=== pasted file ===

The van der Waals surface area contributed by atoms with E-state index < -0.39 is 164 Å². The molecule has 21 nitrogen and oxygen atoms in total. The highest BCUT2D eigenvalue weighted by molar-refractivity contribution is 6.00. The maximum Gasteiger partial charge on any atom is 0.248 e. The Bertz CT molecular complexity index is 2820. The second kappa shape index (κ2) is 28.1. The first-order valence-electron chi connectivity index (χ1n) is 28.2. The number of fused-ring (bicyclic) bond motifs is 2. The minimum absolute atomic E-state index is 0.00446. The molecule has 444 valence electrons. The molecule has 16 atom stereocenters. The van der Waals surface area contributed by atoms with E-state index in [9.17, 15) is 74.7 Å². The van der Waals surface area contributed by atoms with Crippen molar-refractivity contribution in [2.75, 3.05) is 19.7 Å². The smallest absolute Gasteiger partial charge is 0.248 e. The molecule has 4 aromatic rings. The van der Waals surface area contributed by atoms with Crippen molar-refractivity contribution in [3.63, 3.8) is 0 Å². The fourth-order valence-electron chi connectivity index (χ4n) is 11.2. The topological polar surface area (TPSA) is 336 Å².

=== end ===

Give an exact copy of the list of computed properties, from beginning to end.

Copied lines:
The van der Waals surface area contributed by atoms with E-state index < -0.39 is 164 Å². The molecule has 21 nitrogen and oxygen atoms in total. The highest BCUT2D eigenvalue weighted by molar-refractivity contribution is 6.00. The maximum Gasteiger partial charge on any atom is 0.248 e. The Bertz CT molecular complexity index is 2820. The second kappa shape index (κ2) is 28.1. The first-order valence-electron chi connectivity index (χ1n) is 28.2. The number of fused-ring (bicyclic) bond motifs is 2. The minimum absolute atomic E-state index is 0.00446. The molecule has 444 valence electrons. The molecule has 16 atom stereocenters. The van der Waals surface area contributed by atoms with E-state index in [9.17, 15) is 74.7 Å². The van der Waals surface area contributed by atoms with Crippen molar-refractivity contribution in [2.75, 3.05) is 19.7 Å². The smallest absolute Gasteiger partial charge is 0.248 e. The molecule has 4 aromatic rings. The van der Waals surface area contributed by atoms with Crippen molar-refractivity contribution in [3.63, 3.8) is 0 Å². The fourth-order valence-electron chi connectivity index (χ4n) is 11.2. The topological polar surface area (TPSA) is 336 Å².